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It’s six o’clock

the wind’s picked up
cutting through the town,
the smell of snow
and winter riding on its back.
He still has nowhere to go,
he’s tired of walking in circles
watching the town pack up:
lights go off behind padlocked doors.
He’s rooting through the cardboard
at the back of a Paki store
squashed tomatoes, oranges going mouldy
when a voice says Hello
Frankie nearly jumps out of his skin,
it’s the man from the job shop queue.
He smiles and looks, Frankie stands and stares
the man asks You working here?
Nah, nah, I’m just..
Lemme buy yer a cuppa tea?
Frank shakes his head, he jerks his own
C’mon son, I’ll see yer right.
Frankie follows him into the night.

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Dreaming

Frankie gets a fiver for it
in the Pawn Shop
then buys the biggest stotty
in the window: ham and pease pudding.
He sits in a mall on a low wall,
a tinkling water feature at his back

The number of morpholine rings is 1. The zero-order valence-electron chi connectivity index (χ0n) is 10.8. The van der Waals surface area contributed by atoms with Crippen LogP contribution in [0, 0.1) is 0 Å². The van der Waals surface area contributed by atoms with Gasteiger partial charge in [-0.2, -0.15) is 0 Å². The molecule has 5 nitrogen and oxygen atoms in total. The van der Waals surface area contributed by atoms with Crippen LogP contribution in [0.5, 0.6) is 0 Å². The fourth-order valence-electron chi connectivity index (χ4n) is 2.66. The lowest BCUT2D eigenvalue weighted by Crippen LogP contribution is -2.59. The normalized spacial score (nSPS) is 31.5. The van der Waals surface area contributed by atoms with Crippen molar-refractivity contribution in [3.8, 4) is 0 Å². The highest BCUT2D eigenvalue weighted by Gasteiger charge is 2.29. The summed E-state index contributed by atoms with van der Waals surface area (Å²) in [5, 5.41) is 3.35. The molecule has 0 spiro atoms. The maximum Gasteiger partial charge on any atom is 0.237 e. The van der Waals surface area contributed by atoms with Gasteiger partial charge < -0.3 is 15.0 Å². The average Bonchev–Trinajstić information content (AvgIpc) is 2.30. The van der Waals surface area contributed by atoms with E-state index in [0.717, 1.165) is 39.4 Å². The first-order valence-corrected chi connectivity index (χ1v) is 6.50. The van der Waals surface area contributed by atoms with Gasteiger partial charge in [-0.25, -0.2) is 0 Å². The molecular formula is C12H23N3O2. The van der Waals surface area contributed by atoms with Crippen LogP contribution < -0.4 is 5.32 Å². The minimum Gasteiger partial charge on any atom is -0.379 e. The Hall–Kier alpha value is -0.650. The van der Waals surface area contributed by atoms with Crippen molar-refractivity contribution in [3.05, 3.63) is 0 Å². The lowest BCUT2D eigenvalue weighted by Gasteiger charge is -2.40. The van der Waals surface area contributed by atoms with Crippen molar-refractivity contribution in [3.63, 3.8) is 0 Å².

and goes into a trance:
he’s somewhere hot, the sea is near
the waves are calling him to swim
or surf. He remembers Dad
telling him :
Once, when I was seven,
we went ter Cornwall
all of us
in me dad’s Bedford van.
It was miles
an it took two days ter get there.
We stayed in a caravan
and three tents ter fit
all the eight kids
and aunties and uncles.
The weather was that hot
the sand burnt yer feet
and the big rollin waves was warm.
I thought we’d gone to another world
never mind another part of the country.

And Frankie wonders
why Dad so rarely mentions Grandad –
what happened to that van

and family holidays?

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Hunger

Ahm clammin fer a bite ter eat,
says the gadgy on the bench,
Aye Frankie replies. It’s half past three
he checks his moby; four missed calls
from Mam, a text from Paddy:
Mas gone spare.Ware r u? Cll home divvy.
He turns it off
Yer might get sommat for that
the gadgy points with yellow shaky fingers
Not much – but it’ll buy yer lunch
or a bottle a White Lightning. He coughs
or laughs, Frank cannot tell, but he thinks:
I might as well sell me phone.
I’m cutting ties; I’m not going back home.